I was a bit sad we didn’t get to eat as much as we had hoped in Taiwan. Don’t get me wrong, we ate often and we ate well, but dealing with a toddler’s needs always trumped our desires to get where we wanted to go to eat. We didn’t even make it to a night market!
Still, much of the stuff we ate trumps any of the Chinese/Asian food we can get here in the States. Think of this post as part trip report, part food guide for parents of toddlers who are in Taipei but can’t get out too far!
Our Most Frequented Locale: Taipei 101 Food Court
We spent way too much time eating at the Taipei 101 Food Court, much to our chagrin, but a lot of that was due to necessity. Many nights we couldn’t go out for dinner (due to the jet lag), so what we would do is walk the five minutes from the Grand Hyatt to Taipei 101’s mall and pick up food to go. We also ate their once.
Luckily, the food court has a ton to offer, and while it’s still mall food, it’s more authentic than, say, Panda Express (which I love). It is definitely a madhouse between like 6-8, though you can get a table if you’re patient (many tables are long and requiring sharing). There are also plenty of high chairs to go around if you do some walking.
In terms of the food, we ate Taiwanese, Cantonese, and Japanese food, and Jess had some boba from a fruit smoothie place. There’s obviously a ton of better things out there in Taipei to eat, but if you don’t want to hold your child in your lap in a taxi too much or are afraid of a sit down meltdown, takeout from the 101 Food Court might be your ticket. Oh and McDonald’s and this fried chicken place called Dico’s were pretty cheap too, if you’re craving something more western.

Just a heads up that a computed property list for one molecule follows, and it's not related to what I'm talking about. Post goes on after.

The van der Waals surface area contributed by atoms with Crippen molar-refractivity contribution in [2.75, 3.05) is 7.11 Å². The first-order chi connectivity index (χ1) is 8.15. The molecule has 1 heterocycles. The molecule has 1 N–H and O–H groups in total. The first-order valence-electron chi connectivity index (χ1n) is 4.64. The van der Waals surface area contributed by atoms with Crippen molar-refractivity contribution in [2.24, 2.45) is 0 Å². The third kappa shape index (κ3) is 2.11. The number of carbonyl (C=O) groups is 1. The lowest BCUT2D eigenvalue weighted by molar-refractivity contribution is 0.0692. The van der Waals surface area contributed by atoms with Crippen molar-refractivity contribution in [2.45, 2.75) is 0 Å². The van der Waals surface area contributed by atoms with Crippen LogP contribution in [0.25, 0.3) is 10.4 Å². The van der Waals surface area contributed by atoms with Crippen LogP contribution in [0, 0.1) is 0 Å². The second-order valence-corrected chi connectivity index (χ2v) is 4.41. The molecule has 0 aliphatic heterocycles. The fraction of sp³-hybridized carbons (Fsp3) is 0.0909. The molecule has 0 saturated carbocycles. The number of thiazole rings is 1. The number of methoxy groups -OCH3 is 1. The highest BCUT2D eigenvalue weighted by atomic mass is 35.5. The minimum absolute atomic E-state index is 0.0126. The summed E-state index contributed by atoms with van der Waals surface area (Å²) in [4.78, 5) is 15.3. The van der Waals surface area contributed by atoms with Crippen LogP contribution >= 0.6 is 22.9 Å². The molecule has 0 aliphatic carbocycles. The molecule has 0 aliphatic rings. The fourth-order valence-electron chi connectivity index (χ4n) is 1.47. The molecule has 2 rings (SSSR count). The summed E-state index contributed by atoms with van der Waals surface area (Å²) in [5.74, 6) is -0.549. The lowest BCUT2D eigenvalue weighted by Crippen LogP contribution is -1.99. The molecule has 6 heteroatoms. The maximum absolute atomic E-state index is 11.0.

Beef Noodle Soup: Lao Zhang
One of Jess’ favorite meals was at Lao Zhang, a beef noodle soup restaurant near the Chiang Kai-Shek memorial. They make their own soup base which ranges from spicy to mega-spicy! I was nursing a sore throat at the time so only could go for medium spicy. They also have a tomato based soup for those who can’t tolerate any spiciness at all, we ordered one of these for M (think this could be a vegetarian option as well).
This was one of those meals with relatives where we were not allowed to see the bill at all and I had some trouble with the website (Chinese not good enough and the English version is kind of broken). Still, I don’t think it is too pricey, and the food was great. We pretty much all had beef noodle soup with varying degrees of spiciness and it destroyed almost any beef noodle soup I’ve had here.
Hot Pot: Northeast Pot
We had one of our best meals in Taiwan at China Northeast Pot. This was again with relatives (so no idea on cost) and it wasn’t centrally located at all, but the food was excellent. Their scallion pancake was one of the best I’d ever had. At first I thought someone had just ordered it for me because they know Americans love that stuff, but we ended up getting a second order because everyone was a fan.